Saturday, October 31, 2020

The Nightmare (1781) by Henry Fuseli

A 1781 oil painting by Henry Fuseli (1741-1825) influenced many writers like William Blake, Mary Shelley, and Edgar Allan Poe whose narrator in "The Fall of the House of Usher" (1839) says, 
An irrepressible tremour gradually pervaded my frame; and, at length, there sat upon my very heart an incubus of utterly causeless alarm. Shaking this off with a gasp and a struggle, I uplifted myself upon the pillows, and, peering earnestly within the intense darkness of the chamber, hearkened --I know not why, except that an instinctive spirit prompted me --to certain low and indefinite sounds which came, through the pauses of the storm, at long intervals, I knew not whence. Overpowered by an intense sentiment of horror, unaccountable yet unendurable, I threw on my clothes with haste (for I felt that I should sleep no more during the night), and endeavoured to arouse myself from the pitiable condition into which I had fallen, by pacing rapidly to and fro through the apartment.
According to Wikipedia, "Poe and Fuseli shared an interest in the subconscious; Fuseli is often quoted as saying, 'One of the most unexplored regions of art are dreams.'"

Friday, October 30, 2020

Close To The Bone

Four new poems, of mine, are published at the Close To The Bone webzine. Many thanks to this outstanding publishing team, and, especially, poetry editor Stephen J. Golds. 

Thursday, October 29, 2020

"The Replacement" by Nikki Dolson

I've published the latest Nikki Dolson (ALL THINGS VIOLENT, LOVE AND OTHER CRIMINAL BEHAVIOR) short story called "The Replacement" over at the BEAT to a PULP webzine. If you've never read Ms. Dolson, you are in for a treat. The rest of you, I'm positive, have already clicked away to read. 

Sunday, October 18, 2020

Wanderer above the Sea of Fog

“Wanderer above the Sea of Fog" (c. 1818) by Caspar David Friedrich. One of my favorite oil paintings. From Wikipedia: “He looks down on an almost impenetrable sea of fog in the midst of a rocky landscape - a metaphor for life as an ominous journey into the unknown.” This iconic image is one of the inspirations for the latest series of poems that I’ve written, that will be appearing at the Close to The Bone webzine October 31st.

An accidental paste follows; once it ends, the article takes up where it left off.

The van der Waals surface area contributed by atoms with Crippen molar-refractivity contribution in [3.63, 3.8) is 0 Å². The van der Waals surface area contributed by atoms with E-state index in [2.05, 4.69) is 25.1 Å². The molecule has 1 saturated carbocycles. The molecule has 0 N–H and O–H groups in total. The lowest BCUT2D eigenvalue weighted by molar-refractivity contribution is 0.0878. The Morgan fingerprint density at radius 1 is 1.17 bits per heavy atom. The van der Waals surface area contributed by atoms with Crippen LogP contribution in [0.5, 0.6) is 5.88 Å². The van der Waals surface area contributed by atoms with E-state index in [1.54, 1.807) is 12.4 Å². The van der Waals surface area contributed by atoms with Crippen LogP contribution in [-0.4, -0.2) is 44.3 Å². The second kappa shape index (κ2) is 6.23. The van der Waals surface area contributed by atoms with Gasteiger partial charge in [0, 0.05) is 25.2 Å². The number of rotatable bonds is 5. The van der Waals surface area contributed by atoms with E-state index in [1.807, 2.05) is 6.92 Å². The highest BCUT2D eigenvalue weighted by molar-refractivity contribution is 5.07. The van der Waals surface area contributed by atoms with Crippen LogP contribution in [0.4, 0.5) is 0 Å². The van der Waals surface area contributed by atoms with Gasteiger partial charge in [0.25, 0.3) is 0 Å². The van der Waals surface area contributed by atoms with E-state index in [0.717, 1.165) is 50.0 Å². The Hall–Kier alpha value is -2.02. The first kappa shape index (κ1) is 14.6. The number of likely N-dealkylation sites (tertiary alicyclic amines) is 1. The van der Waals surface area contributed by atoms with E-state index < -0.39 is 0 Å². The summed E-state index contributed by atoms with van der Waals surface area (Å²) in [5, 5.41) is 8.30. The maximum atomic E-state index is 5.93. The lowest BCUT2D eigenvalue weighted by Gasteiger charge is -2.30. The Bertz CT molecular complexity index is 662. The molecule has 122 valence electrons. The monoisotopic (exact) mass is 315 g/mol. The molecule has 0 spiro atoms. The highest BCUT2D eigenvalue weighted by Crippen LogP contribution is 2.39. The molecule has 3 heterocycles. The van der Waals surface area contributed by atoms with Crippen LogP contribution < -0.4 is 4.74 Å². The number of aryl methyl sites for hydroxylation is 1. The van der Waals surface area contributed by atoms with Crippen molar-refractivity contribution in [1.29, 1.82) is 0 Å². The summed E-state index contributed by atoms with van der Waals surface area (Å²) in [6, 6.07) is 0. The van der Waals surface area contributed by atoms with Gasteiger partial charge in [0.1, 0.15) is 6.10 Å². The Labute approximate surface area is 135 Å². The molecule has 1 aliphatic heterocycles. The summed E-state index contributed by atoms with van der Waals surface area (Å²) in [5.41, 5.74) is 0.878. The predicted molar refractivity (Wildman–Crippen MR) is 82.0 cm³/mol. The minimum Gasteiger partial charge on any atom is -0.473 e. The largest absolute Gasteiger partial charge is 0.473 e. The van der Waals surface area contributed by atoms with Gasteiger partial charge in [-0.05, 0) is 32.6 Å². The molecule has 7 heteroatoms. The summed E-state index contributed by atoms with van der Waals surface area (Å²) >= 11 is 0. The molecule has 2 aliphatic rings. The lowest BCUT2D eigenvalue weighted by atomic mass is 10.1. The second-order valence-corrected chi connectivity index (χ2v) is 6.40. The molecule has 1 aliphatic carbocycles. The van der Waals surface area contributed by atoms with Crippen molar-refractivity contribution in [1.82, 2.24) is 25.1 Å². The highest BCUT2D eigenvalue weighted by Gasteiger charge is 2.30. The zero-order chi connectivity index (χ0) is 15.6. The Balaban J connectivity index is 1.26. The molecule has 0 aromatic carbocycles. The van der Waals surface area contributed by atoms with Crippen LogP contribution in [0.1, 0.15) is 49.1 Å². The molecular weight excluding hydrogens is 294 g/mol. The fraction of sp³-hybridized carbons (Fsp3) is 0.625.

Wednesday, October 14, 2020

Catching Up

 A wind shear knocked out our power, a week ago, and it was fully restored today. So a few catch-up links of what was happening while I was away include my article Modern Western Films Written Better Than Ever at LitReactor. And remember I told you I had more to say about MAN OF THE WEST? Well, here I am at the Western Fictioneers with an appreciation for the Gary Cooper film along with a new poem. Lastly, speaking of poems, Close to The Bone webzine announced that they will be featuring four of my poems in what they are calling the 4.4. Very honored to say the least.

Okay, now I will zip around your blogs and see what I've been missing. 

Friday, October 2, 2020


Western Fictioneers: NEW RELEASE: UNDER WESTERN STARS: If short stories are my first and best love, then short westerns are that magical summer affair that seems all too rare and fleeting. Firmly...

Thursday, October 1, 2020

Writing to Music

I write to music, as I suspect many others do, too, and perhaps not just writers but anybody at an office, garage, warehouse, etc. where the drudgery of the day needs a little relief. Recently classical music has taken over for my standard go-to jazz or rock categories. In particular, my charmer introduced me to Erik Satie's "Gnossienne no. 1" which is a moody, gorgeous composition. This particular piece plays as the soundtrack in my mind when I think of the gothic poem "The Long Return" that I wrote about a missing person.

What is your preferred musical inspiration while the job is getting done?